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Supermassive black holes

Soon after the beginning of radio astronomy came the discoveries of ever more variants of active galactic nuclei. An example is shown below:

Radiogalaxie Cygnus A,  Aufnahme des NRAO

The image illustrates radio observations, showing a "radio galaxy" (the tiny dot in the center) which shoots beams of highly energetic particles to the left and to the right. When they collide with intergalactic gas, these beams transfer their energy to the gas molecules. This results in huge bubbles that give off radio waves which are visible to telescopes on Earth (left and right).

But what is the source of energy for these and other active galaxies? After their discovery in the 1960s, it soon became clear that only one source fit the bill: matter falling toward a compact mass and heating up by friction. However, in order to explain the observed phenomena, the central mass would have to be extremely massive and compact, which again left pretty much a single type of candidate object: supermassive black holes with more than a million solar masses.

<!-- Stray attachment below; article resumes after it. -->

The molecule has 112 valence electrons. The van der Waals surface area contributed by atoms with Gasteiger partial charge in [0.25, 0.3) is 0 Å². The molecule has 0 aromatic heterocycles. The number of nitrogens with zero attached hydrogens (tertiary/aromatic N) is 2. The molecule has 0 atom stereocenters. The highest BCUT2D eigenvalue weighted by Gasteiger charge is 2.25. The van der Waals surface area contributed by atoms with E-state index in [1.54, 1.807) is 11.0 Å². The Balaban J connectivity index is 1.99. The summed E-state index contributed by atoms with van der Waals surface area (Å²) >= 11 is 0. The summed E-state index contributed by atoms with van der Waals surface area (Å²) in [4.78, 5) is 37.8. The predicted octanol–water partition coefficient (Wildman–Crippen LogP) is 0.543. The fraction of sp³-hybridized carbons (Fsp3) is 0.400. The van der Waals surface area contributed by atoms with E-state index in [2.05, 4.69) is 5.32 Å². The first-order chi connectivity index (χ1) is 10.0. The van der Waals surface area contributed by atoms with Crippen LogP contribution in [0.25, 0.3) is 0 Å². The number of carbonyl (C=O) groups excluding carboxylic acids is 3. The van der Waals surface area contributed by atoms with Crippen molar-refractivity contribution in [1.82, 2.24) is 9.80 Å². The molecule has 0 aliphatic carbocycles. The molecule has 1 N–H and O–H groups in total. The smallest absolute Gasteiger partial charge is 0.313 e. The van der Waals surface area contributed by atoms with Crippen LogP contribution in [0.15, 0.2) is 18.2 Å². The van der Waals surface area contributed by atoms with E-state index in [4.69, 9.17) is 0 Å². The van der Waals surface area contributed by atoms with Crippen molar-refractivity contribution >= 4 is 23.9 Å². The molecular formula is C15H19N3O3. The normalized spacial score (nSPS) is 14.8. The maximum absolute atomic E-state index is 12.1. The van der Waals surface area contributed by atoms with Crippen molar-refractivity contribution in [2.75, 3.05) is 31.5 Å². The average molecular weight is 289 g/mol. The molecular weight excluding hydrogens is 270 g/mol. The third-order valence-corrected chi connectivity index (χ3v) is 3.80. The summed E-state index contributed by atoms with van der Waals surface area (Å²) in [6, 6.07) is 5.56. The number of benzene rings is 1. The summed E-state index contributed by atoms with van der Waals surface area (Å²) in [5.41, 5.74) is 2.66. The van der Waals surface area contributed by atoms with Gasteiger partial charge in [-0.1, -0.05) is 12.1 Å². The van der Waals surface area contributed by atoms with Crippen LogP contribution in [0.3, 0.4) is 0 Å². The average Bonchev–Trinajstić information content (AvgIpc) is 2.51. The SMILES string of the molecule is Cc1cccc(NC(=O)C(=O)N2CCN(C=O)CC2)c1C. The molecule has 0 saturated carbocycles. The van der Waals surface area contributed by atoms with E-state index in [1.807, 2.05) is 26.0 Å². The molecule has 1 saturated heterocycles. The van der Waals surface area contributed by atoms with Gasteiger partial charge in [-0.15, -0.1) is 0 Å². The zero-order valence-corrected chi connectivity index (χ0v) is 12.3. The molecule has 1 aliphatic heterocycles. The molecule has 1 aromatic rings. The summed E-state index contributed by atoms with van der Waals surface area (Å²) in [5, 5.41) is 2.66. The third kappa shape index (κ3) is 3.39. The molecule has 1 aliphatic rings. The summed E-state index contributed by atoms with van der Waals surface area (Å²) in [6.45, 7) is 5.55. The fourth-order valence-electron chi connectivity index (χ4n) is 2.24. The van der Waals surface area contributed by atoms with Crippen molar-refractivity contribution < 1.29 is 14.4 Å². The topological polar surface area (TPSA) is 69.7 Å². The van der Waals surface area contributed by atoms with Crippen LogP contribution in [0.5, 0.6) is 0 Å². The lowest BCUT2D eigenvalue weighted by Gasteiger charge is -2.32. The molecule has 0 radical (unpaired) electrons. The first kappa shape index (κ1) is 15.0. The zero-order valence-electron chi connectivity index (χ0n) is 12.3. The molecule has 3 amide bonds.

Astronomers now believe that supermassive black holes in galactic core regions are the rule rather than the exception - not only in active galaxies, but also in rather quiet ones such as our own Milky Way!

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